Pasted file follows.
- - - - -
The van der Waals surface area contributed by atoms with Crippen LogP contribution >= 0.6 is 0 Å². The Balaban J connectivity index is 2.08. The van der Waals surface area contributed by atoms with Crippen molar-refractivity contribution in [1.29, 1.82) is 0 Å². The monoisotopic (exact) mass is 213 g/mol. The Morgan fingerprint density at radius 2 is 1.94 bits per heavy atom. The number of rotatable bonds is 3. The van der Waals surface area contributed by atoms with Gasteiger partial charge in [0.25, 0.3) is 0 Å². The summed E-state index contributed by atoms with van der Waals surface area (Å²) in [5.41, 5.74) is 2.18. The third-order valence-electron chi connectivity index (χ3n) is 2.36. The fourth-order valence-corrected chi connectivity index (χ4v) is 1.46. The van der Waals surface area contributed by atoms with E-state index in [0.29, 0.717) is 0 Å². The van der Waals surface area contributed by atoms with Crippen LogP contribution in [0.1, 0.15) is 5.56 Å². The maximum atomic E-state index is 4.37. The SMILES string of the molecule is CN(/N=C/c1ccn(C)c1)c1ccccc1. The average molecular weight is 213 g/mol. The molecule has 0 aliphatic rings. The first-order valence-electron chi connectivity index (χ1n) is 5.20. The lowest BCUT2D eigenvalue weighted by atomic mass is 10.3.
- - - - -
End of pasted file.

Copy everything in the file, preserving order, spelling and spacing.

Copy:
The van der Waals surface area contributed by atoms with Crippen LogP contribution >= 0.6 is 0 Å². The Balaban J connectivity index is 2.08. The van der Waals surface area contributed by atoms with Crippen molar-refractivity contribution in [1.29, 1.82) is 0 Å². The monoisotopic (exact) mass is 213 g/mol. The Morgan fingerprint density at radius 2 is 1.94 bits per heavy atom. The number of rotatable bonds is 3. The van der Waals surface area contributed by atoms with Gasteiger partial charge in [0.25, 0.3) is 0 Å². The summed E-state index contributed by atoms with van der Waals surface area (Å²) in [5.41, 5.74) is 2.18. The third-order valence-electron chi connectivity index (χ3n) is 2.36. The fourth-order valence-corrected chi connectivity index (χ4v) is 1.46. The van der Waals surface area contributed by atoms with E-state index in [0.29, 0.717) is 0 Å². The van der Waals surface area contributed by atoms with Crippen LogP contribution in [0.1, 0.15) is 5.56 Å². The maximum atomic E-state index is 4.37. The SMILES string of the molecule is CN(/N=C/c1ccn(C)c1)c1ccccc1. The average molecular weight is 213 g/mol. The molecule has 0 aliphatic rings. The first-order valence-electron chi connectivity index (χ1n) is 5.20. The lowest BCUT2D eigenvalue weighted by atomic mass is 10.3.